High Cutaneous Melanoma Burden Found Due to UV Radiation

TUESDAY, Feb. 18, 2020 — In the United States, the proportion of cases of cutaneous melanoma and age-standardized incidence rates attributable to ultraviolet (UV) radiation vary across states, but the burden is considerable in all states, according to a study published online Feb. 17 in the International Journal of Cancer.

Farhad Islami, M.D., Ph.D., from the American Cancer Society in Atlanta, and colleagues estimated the numbers, proportions, and age-standardized incidence rates of malignant melanomas attributable to UV radiation by calculating the difference between observed melanomas during 2011 to 2015 and expected cases based on rates among whites in Connecticut in 1942 to 1954.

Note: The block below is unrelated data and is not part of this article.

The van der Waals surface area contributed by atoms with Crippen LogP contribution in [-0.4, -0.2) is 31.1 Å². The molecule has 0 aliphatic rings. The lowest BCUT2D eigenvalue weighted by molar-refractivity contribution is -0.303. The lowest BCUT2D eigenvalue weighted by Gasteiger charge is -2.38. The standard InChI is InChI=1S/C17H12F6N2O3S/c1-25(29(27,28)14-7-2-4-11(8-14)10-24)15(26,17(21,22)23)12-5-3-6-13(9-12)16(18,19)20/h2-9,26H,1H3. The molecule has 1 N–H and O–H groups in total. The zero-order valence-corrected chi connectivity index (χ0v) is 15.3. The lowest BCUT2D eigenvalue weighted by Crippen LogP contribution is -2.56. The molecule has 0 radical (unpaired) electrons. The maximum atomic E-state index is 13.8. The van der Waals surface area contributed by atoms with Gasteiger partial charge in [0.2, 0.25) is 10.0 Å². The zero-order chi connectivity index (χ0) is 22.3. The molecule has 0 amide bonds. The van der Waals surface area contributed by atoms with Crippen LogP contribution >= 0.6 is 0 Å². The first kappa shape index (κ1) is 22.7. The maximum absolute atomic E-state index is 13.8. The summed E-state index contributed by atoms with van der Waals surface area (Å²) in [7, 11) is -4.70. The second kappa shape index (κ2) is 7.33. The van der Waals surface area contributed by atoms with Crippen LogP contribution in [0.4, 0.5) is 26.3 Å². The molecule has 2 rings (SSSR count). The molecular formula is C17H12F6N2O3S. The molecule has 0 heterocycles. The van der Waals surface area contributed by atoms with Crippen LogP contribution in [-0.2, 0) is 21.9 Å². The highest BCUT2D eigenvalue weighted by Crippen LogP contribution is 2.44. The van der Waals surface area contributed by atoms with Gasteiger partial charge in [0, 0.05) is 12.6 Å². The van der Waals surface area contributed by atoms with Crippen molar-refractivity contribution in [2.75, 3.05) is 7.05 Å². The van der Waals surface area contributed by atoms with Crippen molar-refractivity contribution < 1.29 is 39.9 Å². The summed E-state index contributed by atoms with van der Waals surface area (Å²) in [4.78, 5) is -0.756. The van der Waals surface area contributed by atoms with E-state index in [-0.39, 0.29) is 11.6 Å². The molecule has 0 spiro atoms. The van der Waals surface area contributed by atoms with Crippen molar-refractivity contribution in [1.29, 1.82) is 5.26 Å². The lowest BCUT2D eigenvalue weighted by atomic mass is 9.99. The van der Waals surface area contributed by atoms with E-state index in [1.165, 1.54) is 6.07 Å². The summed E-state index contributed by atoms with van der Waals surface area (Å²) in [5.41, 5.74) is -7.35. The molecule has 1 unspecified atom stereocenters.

The researchers found that during 2011 to 2015, the estimated number of melanoma cases attributable to UV exposure in the United States was 338,701 (91.0 percent of the total cases); 94.3 percent of UV-attributable cases occurred in non-Hispanic whites. The attributable proportion among non-Hispanic whites varied from 87.6 to 97.3 percent in the District of Columbia and Hawaii, respectively. Among non-Hispanic whites, the attributable age-standardized rate per 100,000 varied from 15.1 to 65.1 in Alaska and Hawaii, respectively, while in half the states, the attributable age-standardized rate per 100,000 was ≥23.3.

“The burden of UV-attributable melanoma is considerably high in all states, underscoring the need for broad implementation and enforcement of preventive measures across states to reduce UV radiation exposure from excessive sun exposure and indoor tanning, with priority for states with a higher burden,” the authors write.

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